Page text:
Patients with such diffuse lung disease after COVID-19, herein referred to as post-COVID diffuse lung disease (PC-DLD) are often treated with glucocorticoids. Although most patients with a predominant OP pattern of injury would have a resolution of lung parenchymal abnormalities either spontaneously or with glucocorticoids, some of them might develop signs of lung fibrosis, in the form of traction bronchiectasis and/or honeycombing. Some subjects have ongoing respiratory symptoms despite treatment with steroids, and they may be found to have persistent reticulation or non-resolving consolidation on chest imaging that may represent early fibrosis.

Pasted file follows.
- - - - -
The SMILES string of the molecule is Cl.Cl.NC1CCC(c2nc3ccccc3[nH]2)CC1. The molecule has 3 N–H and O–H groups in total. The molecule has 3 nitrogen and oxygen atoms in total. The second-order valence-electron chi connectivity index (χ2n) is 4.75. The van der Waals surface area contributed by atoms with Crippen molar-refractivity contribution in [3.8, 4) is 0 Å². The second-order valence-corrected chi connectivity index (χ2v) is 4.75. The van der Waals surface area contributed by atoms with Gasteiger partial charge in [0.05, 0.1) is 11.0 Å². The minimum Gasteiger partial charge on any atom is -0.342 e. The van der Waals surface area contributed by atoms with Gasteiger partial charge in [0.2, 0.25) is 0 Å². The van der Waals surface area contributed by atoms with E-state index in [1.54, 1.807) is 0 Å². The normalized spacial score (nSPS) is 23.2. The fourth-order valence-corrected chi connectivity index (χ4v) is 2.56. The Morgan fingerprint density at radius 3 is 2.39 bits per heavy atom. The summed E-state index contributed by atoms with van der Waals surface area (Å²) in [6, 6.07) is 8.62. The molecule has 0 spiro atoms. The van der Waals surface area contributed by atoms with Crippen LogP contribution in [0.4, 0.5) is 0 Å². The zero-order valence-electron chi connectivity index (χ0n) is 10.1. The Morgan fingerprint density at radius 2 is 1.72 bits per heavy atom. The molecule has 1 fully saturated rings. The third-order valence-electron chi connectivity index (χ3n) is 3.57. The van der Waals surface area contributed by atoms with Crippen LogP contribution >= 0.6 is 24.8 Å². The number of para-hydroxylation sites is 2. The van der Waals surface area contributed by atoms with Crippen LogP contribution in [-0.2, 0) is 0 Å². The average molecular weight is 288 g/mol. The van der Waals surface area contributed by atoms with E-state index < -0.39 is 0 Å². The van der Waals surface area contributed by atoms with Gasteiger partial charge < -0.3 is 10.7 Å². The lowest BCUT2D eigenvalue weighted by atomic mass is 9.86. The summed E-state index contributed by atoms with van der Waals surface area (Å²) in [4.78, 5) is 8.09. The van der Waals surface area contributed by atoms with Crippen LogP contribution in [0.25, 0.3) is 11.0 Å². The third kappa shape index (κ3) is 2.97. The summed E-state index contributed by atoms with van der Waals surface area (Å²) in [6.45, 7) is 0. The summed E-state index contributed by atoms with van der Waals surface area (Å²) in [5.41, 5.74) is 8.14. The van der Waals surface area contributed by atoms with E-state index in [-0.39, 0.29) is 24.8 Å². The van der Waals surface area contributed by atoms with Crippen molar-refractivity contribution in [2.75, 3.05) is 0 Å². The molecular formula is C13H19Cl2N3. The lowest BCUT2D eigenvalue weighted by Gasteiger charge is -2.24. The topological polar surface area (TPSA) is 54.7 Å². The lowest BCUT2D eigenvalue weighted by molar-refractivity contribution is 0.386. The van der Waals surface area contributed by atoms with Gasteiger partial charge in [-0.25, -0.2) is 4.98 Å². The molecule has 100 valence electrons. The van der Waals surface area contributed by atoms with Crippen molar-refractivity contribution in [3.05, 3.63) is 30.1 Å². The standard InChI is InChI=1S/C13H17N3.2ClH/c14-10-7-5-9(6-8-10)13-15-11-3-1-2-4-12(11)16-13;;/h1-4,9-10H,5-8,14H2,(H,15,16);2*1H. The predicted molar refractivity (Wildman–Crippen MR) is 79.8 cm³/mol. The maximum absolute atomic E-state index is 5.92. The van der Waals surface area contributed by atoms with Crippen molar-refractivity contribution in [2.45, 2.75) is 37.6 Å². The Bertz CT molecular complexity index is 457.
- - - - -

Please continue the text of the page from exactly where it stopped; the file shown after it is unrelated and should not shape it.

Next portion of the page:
The antifibrotic agents, namely pirfenidone and nintedanib have been found to be effective in the treatment of idiopathic pulmonary fibrosis (IPF). Nintedanib has also been found to be effective in treating systemic sclerosis-related interstitial lung disease (ILD) and non-IPF progressive fibrosing ILDs. Pirfenidone has also been found beneficial unclassifiable ILDs. Whether these drugs would be effective in treating post-COVID lung fibrosis also is unknown. As the final pathway of lung fibrosis appears to be common among different diffuse parenchymal lung diseases (DPLDs), it is hoped that these antifibrotic agents might be helpful in post-COVID fibrosis. There are no randomized studies that have assessed the role of pirfenidone or nintedanib in post COVID fibrosis. In the current study, we aim to assess the efficacy and safety of pirfenidone and compare it with nintedanib in the treatment of post-COVID lung fibrosis.